Federal Election 2019: Which Candidates Care About the Planet?

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Voting is one thing you can do as an individual that directly influences government action.

The federal election campaign kicked off two weeks ago and it’s time to get educated.

With information coming out on the daily it can be hard to keep up and stay up to date. Between each candidates multi-point platform, the overlap, the slanderous advertising it can be hard to navigate through the noise.

It’s overwhelming and sometimes straight up frustrating to figure out what the candidates really care about and who to vote for.

Luckily, for us Canadians, there’s a group of people who got together to form a website that breaks it all down for us with easy to read, aesthetically pleasing charts, that require no mental sorting and just straight-forward information absorption.

Shakeuptheestab.org is a website run voluntarily by graduates of Guelph University.  Their website focuses on the environmental plans of the 5 major parties: Liberals, Conservatives, NDP, Greens, and Bloc Quebecois.

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The website breaks down each parties stance on the following environmental topics: emissions; oil & gas; transport; energy, electricity & industry; waste & land use; and community support.

While the website is updated as the campaigns progress here are a few highlights so far:

Emissions:

  • The liberals and conservatives have the same emissions targets at 219.3 Mt (30%) reduction of GHGs below 2005 levels, to be achieved by 2030. Meanwhile, the NDP plans to cut emissions by 281 Mt (38.4%) by 2030 and monitor progress through the Independent Climate Accountability Office. The Green Party says they will cut emissions by 438.6 Mt (60 %) by 2030 and zero-emissions by 2050.

  • Each party has a different approach to the carbon tax debate. The Liberals plan to implement a federal carbon tax for provinces that they deem have insufficient provincial carbon pricing provision. The Conservatives plan to scrap the carbon tax, which NDP plans to continue carbon pricing and offering rebates to households and penalizing big polluters by reducing breaks. The Greens plan to introduce revenue neutral taxes by means of a carbon fee and dividend system, while implementing tariffs on countries with lower carbon taxes.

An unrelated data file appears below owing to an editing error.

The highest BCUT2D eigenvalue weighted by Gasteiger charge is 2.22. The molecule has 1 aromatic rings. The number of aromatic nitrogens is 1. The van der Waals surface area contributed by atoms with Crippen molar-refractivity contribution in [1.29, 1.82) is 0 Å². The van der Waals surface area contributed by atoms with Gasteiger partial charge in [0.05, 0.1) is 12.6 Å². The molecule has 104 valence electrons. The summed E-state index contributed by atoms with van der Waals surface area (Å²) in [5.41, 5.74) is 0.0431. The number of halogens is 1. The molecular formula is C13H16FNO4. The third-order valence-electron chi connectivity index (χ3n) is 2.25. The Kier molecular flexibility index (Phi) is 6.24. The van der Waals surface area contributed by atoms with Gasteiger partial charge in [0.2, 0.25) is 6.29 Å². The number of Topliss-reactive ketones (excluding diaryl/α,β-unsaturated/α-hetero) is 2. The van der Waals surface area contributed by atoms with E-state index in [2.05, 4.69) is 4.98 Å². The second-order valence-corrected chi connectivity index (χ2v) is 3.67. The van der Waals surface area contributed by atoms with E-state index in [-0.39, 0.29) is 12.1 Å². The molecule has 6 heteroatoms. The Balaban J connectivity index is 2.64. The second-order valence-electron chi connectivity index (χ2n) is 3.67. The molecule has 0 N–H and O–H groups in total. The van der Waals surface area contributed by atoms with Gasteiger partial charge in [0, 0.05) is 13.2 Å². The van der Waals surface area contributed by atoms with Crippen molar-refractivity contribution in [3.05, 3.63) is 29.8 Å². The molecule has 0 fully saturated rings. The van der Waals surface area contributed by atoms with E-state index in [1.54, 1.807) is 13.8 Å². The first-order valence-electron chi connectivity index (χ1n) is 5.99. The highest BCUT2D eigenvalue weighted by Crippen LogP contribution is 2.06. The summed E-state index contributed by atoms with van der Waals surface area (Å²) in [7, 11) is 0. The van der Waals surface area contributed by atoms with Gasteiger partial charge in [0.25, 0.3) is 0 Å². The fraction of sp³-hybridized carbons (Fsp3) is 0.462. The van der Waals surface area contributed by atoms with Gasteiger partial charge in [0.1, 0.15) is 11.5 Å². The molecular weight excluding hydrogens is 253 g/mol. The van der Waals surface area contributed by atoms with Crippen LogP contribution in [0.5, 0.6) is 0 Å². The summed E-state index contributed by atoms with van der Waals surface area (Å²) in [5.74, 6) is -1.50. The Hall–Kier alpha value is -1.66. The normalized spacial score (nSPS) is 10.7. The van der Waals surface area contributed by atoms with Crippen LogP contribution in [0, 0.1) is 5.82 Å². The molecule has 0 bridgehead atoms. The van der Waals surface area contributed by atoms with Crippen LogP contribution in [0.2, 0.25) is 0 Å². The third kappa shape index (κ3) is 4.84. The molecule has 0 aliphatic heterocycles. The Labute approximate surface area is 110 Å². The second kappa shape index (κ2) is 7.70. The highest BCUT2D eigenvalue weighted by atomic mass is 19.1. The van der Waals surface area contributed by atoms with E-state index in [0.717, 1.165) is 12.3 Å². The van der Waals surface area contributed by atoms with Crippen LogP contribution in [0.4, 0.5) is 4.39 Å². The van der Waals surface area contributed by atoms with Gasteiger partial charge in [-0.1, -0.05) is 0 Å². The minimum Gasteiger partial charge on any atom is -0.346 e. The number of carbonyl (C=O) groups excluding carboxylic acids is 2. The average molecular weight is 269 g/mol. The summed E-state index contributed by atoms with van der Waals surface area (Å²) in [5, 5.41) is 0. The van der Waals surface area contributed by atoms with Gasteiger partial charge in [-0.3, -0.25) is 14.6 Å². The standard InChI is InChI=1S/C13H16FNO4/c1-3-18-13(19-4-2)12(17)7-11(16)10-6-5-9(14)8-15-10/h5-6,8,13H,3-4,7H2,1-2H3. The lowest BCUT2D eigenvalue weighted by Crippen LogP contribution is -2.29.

• Additionally, the Greens want to revamp the national trade policy to increase local food production and revamp the World Trade Organization to ensure trade is consistent with a global carbon budget.

  • NDP looks local as they plan to create a Climate Bank that helps communities with waste/recycling programs and invest in tech to transition away from plastic.

Oil & Gas

  • Liberals will work towards sustainable shipping in the Arctic, while the Conservatives aim to end all foreign imported oil by 2030 but plan to end the ban on tanker traffic in northern BC opening up the potential for oil spills.

  • The optimistic Greens plan to off foreign oil “as soon as possible” and off all oil as soon as 2050 with plans to turn Canadian solid bitumen into gas, diesel, and propane for use in the petrochemical industry

  • The NDP will focus on supporting Canadian sustainable energy projects and prioritize domestic product over shipping resource and jobs elsewhere.

  • The Bloc Quebecois announces they won’t support the development of new pipelines, while the Greens have the same stance but also plan to cancel the Trans Mountain Pipeline (TMP). The NDP is also not in support of the TMP but will support liquefied natural gas pipelines.

  • The Liberals approved the Trans Mountain Pipeline expansion project and the Conservatives are not only in support of new pipelines but also plan to bad foreign advocacy groups from using the approvals process to block pipeline projects.

  • While the Conservatives made no mention of fossil fuels so far, the Liberals plan to phase out coal-fired energy in time to meet G-20 commitments, while NDP pledges to fulfil this commitment immediately. The Greens aim to remove all fossil-fuels from the grid by 2030, ending imports and only using domestic sources, while redirecting all money from subsidies to  the Canadian Grid Strategy and renewable energy transition.

 For the full breakdown visit shakeuptheestab.org/vote

Eco NewsPaige ParkerComment